In fact, in the 1980s and 1990s, spending on health insurance was more often restricted than increased. A series of budget reconciliation bills wiped out millions of dollars from Medicare, usually at the expense of paying doctors, hospitals and other health care providers.
Medicare has remained popular over the years, but it has become less generous than most private insurance policies. However, many Medicare patients have been able to find additional coverage to cover what Medicare does not cover, through private “Medigap” policies, employer-provided pension plans, or Medicaid for low-income people. . In recent years, Medicare managed care plans, now known as Medicare Advantage, have grown in popularity in recent years and were first authorized in 1982 and often offer additional benefits to members.
All of this “relieved some of the pressure” from lawmakers to expand the program, Oberlander said. And one final reason why vision, hearing and dental care has not been added to standard health insurance is that they are far from the most critical gaps in all of insurance benefits. -disease.
For example, Medicare does not cover long-term care – the type of non-nursing personal care that provides assistance with activities of daily living such as bathing, dressing, eating, going in or out. from a bed or chair, using the bathroom or preparing food. On-call care tends to be both very expensive ($ 50,000 to $ 100,000 per year or more) and needed by a large number of beneficiaries, especially after the age of 80. Efforts over the years to create a government long-term care benefit have been largely unsuccessful. A very limited program, the CLASS Act, was part of the Affordable Care Act in 2010, but has been repealed before it could take effect because its funding was deemed insufficient. President Joe Biden has called on Congress to include billions of dollars for caregiving in the infrastructure package Democrats will be working on this fall.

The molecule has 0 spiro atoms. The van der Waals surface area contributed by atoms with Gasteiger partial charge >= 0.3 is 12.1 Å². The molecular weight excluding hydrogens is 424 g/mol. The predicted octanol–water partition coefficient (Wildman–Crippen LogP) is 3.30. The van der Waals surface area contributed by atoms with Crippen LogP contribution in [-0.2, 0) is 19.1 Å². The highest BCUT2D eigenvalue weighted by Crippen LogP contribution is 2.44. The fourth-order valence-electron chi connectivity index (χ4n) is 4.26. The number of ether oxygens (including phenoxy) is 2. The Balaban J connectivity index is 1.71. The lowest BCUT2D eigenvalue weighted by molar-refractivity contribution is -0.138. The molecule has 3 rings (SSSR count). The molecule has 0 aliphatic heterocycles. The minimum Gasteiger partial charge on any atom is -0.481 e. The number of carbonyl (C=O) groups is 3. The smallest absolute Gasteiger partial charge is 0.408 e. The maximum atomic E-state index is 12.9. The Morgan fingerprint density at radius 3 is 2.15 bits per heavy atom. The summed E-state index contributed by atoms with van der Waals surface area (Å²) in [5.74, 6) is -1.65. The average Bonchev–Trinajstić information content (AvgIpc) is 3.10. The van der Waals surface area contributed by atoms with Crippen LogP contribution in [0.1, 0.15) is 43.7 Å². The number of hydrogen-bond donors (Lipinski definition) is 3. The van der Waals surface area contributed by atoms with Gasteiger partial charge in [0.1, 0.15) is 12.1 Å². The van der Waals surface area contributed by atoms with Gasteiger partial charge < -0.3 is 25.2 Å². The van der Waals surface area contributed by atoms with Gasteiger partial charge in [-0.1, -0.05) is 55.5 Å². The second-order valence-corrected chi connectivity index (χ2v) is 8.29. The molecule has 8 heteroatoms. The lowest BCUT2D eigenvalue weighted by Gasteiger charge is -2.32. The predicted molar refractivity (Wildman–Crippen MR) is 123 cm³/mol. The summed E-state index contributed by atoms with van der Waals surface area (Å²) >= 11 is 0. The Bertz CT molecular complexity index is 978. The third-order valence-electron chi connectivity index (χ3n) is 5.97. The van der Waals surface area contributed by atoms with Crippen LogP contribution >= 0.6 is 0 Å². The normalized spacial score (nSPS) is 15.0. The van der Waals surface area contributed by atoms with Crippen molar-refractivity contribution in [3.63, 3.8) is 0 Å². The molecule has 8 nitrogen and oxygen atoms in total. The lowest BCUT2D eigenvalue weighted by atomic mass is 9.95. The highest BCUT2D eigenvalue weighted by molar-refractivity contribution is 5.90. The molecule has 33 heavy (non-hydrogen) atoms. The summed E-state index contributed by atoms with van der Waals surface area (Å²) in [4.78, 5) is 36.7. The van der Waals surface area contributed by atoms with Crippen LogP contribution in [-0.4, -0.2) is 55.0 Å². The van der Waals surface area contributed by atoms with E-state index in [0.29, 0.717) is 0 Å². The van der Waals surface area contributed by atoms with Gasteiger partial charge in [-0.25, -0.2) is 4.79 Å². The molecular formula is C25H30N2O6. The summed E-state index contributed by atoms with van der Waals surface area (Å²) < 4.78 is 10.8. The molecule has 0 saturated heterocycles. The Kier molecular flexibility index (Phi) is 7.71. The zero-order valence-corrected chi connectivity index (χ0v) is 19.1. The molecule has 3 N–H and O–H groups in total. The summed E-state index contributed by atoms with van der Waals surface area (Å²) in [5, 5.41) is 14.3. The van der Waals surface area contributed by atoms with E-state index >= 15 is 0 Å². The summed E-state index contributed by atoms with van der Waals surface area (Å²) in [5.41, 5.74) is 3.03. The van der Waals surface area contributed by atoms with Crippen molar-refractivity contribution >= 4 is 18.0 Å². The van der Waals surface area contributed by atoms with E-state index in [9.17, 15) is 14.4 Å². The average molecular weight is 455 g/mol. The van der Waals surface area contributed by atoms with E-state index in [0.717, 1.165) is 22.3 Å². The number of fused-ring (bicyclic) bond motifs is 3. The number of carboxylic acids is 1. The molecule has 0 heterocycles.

Also, as mentioned earlier, traditional Medicare does not include any limits on patient cost sharing – the percentage or amount of a medical bill that a beneficiary must pay. His basic inpatient benefit expires after 90 days, and the 20% coinsurance (the percentage for which patients are responsible) on outpatient care runs indefinitely.
So why is dental, vision and hearing coverage in the foreground now as lawmakers consider stepping up the program? Some can be selfish for lawmakers tasked with allocating funds. The three advantages “are cheaper than [adding] retirement home, ”said Oberlander.
But much of it is political. During the election campaign, Biden promised to lower the age of eligibility for Medicare from 65 to 60 years old. Advocates of “Medicare for All” like Senate Budget Committee Chairman Bernie Sanders (I-Vt.) promised to try to do the same, and lowering the age of eligibility is included in the plan that Schumer shared with Senate Democrats as an option.
But lowering the eligibility age is opposed by hospitals and other health care providers, who fear losing money if people currently covered by higher-paying private insurance are instead covered by Medicare. This makes expansion of benefits the much easier choice for Congress.
That doesn’t mean it will happen. the Congress Budget Office said the vision, hearing and dental benefits included in a bill passed by the House in 2019 would have cost around $ 358 billion over 10 years. But it is the closest measure that benefits have come close to since the inception of Medicare.
HealthBent, a regular feature of Kaiser Health News, offers policy and policy insight and analysis from KHN Washington Chief Correspondent Julie Rovner, who has covered healthcare for over 30 years.